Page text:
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Fantastic Four #25 (Pages by R.B. Silva) [Credit: Marvel]

'It’s Clobberin’ Time!': R.B. Silva talks taking on 'family-oriented' Fantastic Four with Dan Slott

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Sep 24, 2020, 9:19 PM EDT (Updated)

Rubens Bernardino Silva, also known as R.B. Silva, is one of the preeminent artists currently working at Marvel, having tackled Powers of X alongside Pepe Larraz and more recently illustrating Marvel’s newest universe-spanning event, Empyre. In addition, he’s working closely on Dawn of X, filling pages with Tini Howard in Excalibur. His covers can be seen on everything from last week’s Iron Man #1 to the upcoming King in Black event.

But next month, Silva will be trading X-Men for something a bit more out of this world as he joins Dan Slott on Fantastic Four #25. After a trip back to the planet Spyre, where the Fantastic Four first gained their powers, the family have returned back to New York with a renewed purpose to explore the unknown. Taking over for artists Sean Issake and Paco Medina, Silva joins a team of artists stretching back to the King, Jack Kirby.

Ahead of his debut on Fantastic Four #25, Silva spoke with SYFY WIRE via email about his entry into comic art, his process, and what he’s got planned for Marvel’s first family. 

Fantastic Four #25 (Pages by R.B. Silva) [Credit: Marvel]

Can you talk a bit about your background growing up as a comic book fan? Were comics an entry point into art, or was there a point where you wanted to switch over to drawing superheroes?

My childhood was very difficult, I had to start working at 12 to help my mother with paying the bills. There were three of us (Mom, my sister, and I), and the closest I had to something comics-related was the Super Friends and X-Men: The Animated Series cartoons. When I turned 14, I read an X-Men comic book (Uncanny X-Men #347), and in that moment I knew for sure I wanted to be a professional comics artist.

Can you talk a little bit about your approach to comic book art? What's your process like? Digital or pencil?

When I began as a professional artist, my process was 100 percent traditional. Today it is 100 percent digital. Advice for those who want to learn how to draw: Start your studies with the traditional processes, you'll get in touch with basic concepts and fundamentals so when you want to switch to digital, you'll do it in a rich, consistent way.

Fantastic Four #25 (Pages by R.B. Silva) [Credit: Marvel]

You've made a splash at Marvel more recently, tackling huge events like Powers of X and Empyre. Are those bigger events more fun or challenging than regular series, or both?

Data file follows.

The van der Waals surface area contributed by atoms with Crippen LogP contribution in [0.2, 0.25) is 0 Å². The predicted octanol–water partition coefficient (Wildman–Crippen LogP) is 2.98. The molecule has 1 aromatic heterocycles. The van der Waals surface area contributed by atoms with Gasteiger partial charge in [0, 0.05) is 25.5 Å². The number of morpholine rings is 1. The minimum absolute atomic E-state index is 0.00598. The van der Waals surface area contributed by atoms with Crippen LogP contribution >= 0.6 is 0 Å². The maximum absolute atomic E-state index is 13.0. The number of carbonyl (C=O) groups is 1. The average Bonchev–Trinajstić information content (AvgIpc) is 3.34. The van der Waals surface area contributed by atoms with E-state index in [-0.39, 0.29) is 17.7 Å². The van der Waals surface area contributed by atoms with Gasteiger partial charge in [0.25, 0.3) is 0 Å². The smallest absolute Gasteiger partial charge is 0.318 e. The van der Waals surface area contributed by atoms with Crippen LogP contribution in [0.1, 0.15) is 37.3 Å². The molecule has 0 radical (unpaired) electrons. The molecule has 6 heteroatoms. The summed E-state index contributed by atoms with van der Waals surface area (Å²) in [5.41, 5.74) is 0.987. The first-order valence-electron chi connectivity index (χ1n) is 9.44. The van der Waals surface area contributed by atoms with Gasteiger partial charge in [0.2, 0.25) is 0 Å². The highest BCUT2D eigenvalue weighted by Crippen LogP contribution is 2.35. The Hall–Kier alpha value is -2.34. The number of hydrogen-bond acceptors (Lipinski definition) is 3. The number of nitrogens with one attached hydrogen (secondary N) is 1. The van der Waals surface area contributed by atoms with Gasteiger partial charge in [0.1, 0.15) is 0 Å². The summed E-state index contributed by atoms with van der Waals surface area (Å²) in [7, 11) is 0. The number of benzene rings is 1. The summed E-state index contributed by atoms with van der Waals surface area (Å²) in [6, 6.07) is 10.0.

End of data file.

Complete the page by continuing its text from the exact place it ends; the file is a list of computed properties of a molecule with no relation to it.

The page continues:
Big events invite the reader to witness great changes and explain things that should never be forgotten. To be a part of something like this is really stimulating; it thrusts you to grow as an artist, to evolve your technique. I always feel encouraged to evolve with each panel, and I do my best to give the reader the best experience they'll ever have. In my opinion, drawing big events is a huge responsibility, but also it's more fun.

Let's talk FF. Obviously, with the return of the Fantastic Four last year, Marvel fans finally had the first family back. Can you talk a little bit about your relationship with the Fantastic Four? Did you read the book growing up? What do you like about the team?

I never read much about the FF when I was younger, but that doesn't mean I don't like the stories. I was really young, and I needed to help my Mom. Later in my teenage years, I read a few FF stories, and being a family-oriented guy, these characters moved me deeply. All families go through rough patches, but it's important to keep together. I love this team! Oh, and I love their movies, too!

Who's your favorite member of the FF to draw, and why?

I love drawing the Thing. He's got a visual simplicity that gives you a lot of freedom and gives out a message of strength. I love that guy! It’s Clobberin’ Time!

Fantastic Four #25 (Pages by R.B. Silva) [Credit: Marvel]

We've seen a few pages with a mysterious alien, and I think it speaks to your talent that it looks so cool. Can you talk a little bit about your inspirations outside of comics? What types and examples of media have you been influenced by in the past? Big sci-fi guy?

I love sci-fi! I am very passionate about that genre, and everything I've watched to this day is reflected in my works. It's hard to say what exactly inspired me to develop the concepts our readers will see in this arc, because it's a lot of things, a lot of movies and TV series.

Dan's run this far has sent the FF back into space, which has led to some new revelations about their history. From a few previews, I understand that it's going to get crazy in Issue #25 and beyond. What can you tease about the Forever Gate?

Right now, I can't say much. I can only assure you that Dan is coming up with something amazing! And for that, you must read Fantastic Four #25. 

This interview has been edited and condensed for clarity.

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